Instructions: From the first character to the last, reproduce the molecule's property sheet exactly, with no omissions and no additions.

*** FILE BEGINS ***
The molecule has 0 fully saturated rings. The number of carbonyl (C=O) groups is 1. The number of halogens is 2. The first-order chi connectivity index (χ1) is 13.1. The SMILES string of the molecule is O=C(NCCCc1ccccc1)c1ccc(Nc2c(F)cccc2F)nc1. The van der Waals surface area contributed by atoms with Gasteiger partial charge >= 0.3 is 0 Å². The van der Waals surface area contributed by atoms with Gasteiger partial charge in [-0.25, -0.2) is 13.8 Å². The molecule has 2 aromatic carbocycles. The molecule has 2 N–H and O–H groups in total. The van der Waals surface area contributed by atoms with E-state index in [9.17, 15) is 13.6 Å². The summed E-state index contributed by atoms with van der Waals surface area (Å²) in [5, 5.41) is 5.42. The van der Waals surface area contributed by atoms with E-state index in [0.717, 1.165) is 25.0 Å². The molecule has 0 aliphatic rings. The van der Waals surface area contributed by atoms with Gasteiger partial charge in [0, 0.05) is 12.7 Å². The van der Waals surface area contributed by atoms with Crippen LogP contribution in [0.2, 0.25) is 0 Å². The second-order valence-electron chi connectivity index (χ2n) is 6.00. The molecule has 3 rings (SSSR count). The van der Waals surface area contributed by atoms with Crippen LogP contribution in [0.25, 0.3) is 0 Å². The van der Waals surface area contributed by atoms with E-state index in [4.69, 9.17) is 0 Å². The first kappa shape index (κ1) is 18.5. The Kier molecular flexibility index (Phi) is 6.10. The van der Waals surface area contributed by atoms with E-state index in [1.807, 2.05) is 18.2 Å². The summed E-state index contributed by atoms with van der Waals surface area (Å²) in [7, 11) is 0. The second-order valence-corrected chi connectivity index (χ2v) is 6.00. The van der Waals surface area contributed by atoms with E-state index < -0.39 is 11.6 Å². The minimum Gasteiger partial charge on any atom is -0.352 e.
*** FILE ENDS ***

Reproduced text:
The molecule has 0 fully saturated rings. The number of carbonyl (C=O) groups is 1. The number of halogens is 2. The first-order chi connectivity index (χ1) is 13.1. The SMILES string of the molecule is O=C(NCCCc1ccccc1)c1ccc(Nc2c(F)cccc2F)nc1. The van der Waals surface area contributed by atoms with Gasteiger partial charge >= 0.3 is 0 Å². The van der Waals surface area contributed by atoms with Gasteiger partial charge in [-0.25, -0.2) is 13.8 Å². The molecule has 2 aromatic carbocycles. The molecule has 2 N–H and O–H groups in total. The van der Waals surface area contributed by atoms with E-state index in [9.17, 15) is 13.6 Å². The summed E-state index contributed by atoms with van der Waals surface area (Å²) in [5, 5.41) is 5.42. The van der Waals surface area contributed by atoms with E-state index in [0.717, 1.165) is 25.0 Å². The molecule has 0 aliphatic rings. The van der Waals surface area contributed by atoms with Gasteiger partial charge in [0, 0.05) is 12.7 Å². The van der Waals surface area contributed by atoms with Crippen LogP contribution in [0.2, 0.25) is 0 Å². The second-order valence-electron chi connectivity index (χ2n) is 6.00. The molecule has 3 rings (SSSR count). The van der Waals surface area contributed by atoms with Crippen LogP contribution in [0.25, 0.3) is 0 Å². The van der Waals surface area contributed by atoms with E-state index in [4.69, 9.17) is 0 Å². The first kappa shape index (κ1) is 18.5. The Kier molecular flexibility index (Phi) is 6.10. The van der Waals surface area contributed by atoms with E-state index in [1.807, 2.05) is 18.2 Å². The summed E-state index contributed by atoms with van der Waals surface area (Å²) in [7, 11) is 0. The second-order valence-corrected chi connectivity index (χ2v) is 6.00. The van der Waals surface area contributed by atoms with E-state index < -0.39 is 11.6 Å². The minimum Gasteiger partial charge on any atom is -0.352 e.